- Deliver Christmas treats to neighbors/friends
- Go give money to the bell-ringer at the grocery store
These notes don’t always generate the most initial excitement, but they 100% create the longest lasting impact. A year later, the only Advent item still coming up in discussion among my kids is going out for peppermint milkshakes and paying for the car behind us in the drive-thru.
“You lucked out, Mom! They only ordered a coffee. What if they had ordered dinner for 20? Are we gonna do that again this year? Won’t it be fun to see what they order. What if it’s a huge dinner?”
For our family, the Advent calendar has been a powerful way to show the power of both giving and receiving well because we can reinforce those lessons over 24 normal-ish days rather than one hyper-excited day -- I'm talking about Christmas, just in case there's any confusion.
Since this post is all about ways to create meaningful family Advent traditions, I compiled a printable list of Advent calendar activities. I included the give-back and random acts of kindness activities I've used in our family's calendar in past years, and a few new ideas I'm considering for this year.
2. Commit time. Consistently.
The second way to build meaningful Advent traditions is to carve out consistent daily time for them. This takes some planning and effort – and a little flexibility if you’re a busy family. But something happens when you commit to spending a little time together doing something specific every single day for 24 days. It becomes a bright spot in the day and a reminder of how much it means to really connect with one another, even if it’s brief. By brief, I’m talking 10 minutes in the morning or before bed or at a family dinner. Some days you might be able to do something that takes longer, and other days you might miss altogether and need to make things up the following day.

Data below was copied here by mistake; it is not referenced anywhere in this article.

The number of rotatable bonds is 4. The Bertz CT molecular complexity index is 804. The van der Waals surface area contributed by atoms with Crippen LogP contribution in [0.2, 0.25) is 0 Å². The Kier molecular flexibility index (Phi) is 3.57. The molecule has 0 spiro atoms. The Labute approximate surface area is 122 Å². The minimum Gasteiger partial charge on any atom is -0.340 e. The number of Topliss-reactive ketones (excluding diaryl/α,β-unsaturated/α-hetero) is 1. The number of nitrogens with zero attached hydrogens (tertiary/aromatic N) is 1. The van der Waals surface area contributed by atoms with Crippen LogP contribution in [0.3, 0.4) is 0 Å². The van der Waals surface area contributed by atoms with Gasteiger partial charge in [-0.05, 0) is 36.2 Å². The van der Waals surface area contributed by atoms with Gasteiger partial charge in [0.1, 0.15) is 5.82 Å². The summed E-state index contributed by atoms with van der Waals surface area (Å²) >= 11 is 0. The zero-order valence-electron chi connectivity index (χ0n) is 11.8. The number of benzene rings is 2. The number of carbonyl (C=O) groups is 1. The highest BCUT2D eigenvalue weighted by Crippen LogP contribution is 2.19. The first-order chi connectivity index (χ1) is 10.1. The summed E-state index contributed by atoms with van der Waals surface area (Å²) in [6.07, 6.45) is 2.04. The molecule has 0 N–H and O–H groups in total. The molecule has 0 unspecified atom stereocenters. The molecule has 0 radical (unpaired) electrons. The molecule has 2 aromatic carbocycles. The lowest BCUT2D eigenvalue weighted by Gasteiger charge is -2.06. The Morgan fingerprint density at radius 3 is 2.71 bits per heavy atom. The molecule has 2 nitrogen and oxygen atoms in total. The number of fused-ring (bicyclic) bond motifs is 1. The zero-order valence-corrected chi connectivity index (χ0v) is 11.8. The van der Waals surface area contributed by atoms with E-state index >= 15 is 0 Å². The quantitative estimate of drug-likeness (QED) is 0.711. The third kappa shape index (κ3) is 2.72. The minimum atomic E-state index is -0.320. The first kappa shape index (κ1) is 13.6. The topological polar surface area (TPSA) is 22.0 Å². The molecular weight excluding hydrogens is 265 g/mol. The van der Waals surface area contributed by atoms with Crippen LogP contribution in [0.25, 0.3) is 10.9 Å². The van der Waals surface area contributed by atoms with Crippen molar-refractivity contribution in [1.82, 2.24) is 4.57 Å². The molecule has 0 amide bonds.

At the risk of sounding like a lunatic, I’ll go ahead and share that we have several daily Advent rituals in my house. My husband and I both work, and we have three very involved kids (aka it's crazy town around here most of the time), but we embrace multiple daily Advent traditions for a couple reasons. The first is that I have three kids and we inherited two Advent calendars, so the numbers didn’t work. Lego supplemented a third calendar, so now every kid has a daily Advent task.
Kid #1 opens the wooden door, reads the note and distributes any candy. Kid #2 moves the little wooden candy cane hanging from a piece of yarn to the next pocket on a hanging felt Christmas tree. Kid #3 pulls out the next Lego piece and adds it to the collection. We have reused the same LEGO Advent calendar for years, so I broke down and bought the Harry Potter LEGO Advent Calendar this year. Nothing showcases the true meaning of Christmas like Harry Potter LEGOs, right?😉🤷♀️🎄
The point is that this entire ritual takes approximately 60 seconds every morning, but it’s the first thing on my kids’ mind when they come down the stairs.
Advent Calendar: Opportunities to Spend Time Together
Because daily time spent together as a family adds such value to our holidays, another category on my list of Advent calendar activities relates to activities where we spend time doing something together. Whatever child gets the honor of opening the wooden Advent calendar might pull out a note that says:
- Watch a Christmas special
- Go see a holiday play
- Play Rudolph Operation
- Go see Christmas lights in your PJs
Photographic evidence from our Christmas lights in PJs escapade from last year. Not pictured: spilled hot chocolate all over the interior of my minivan. But a fun time was had by all.
Our neighbor scored a role in a local production of The Lion, The Witch and the Wardrobe. It was a blast to see the show, and know a cast member!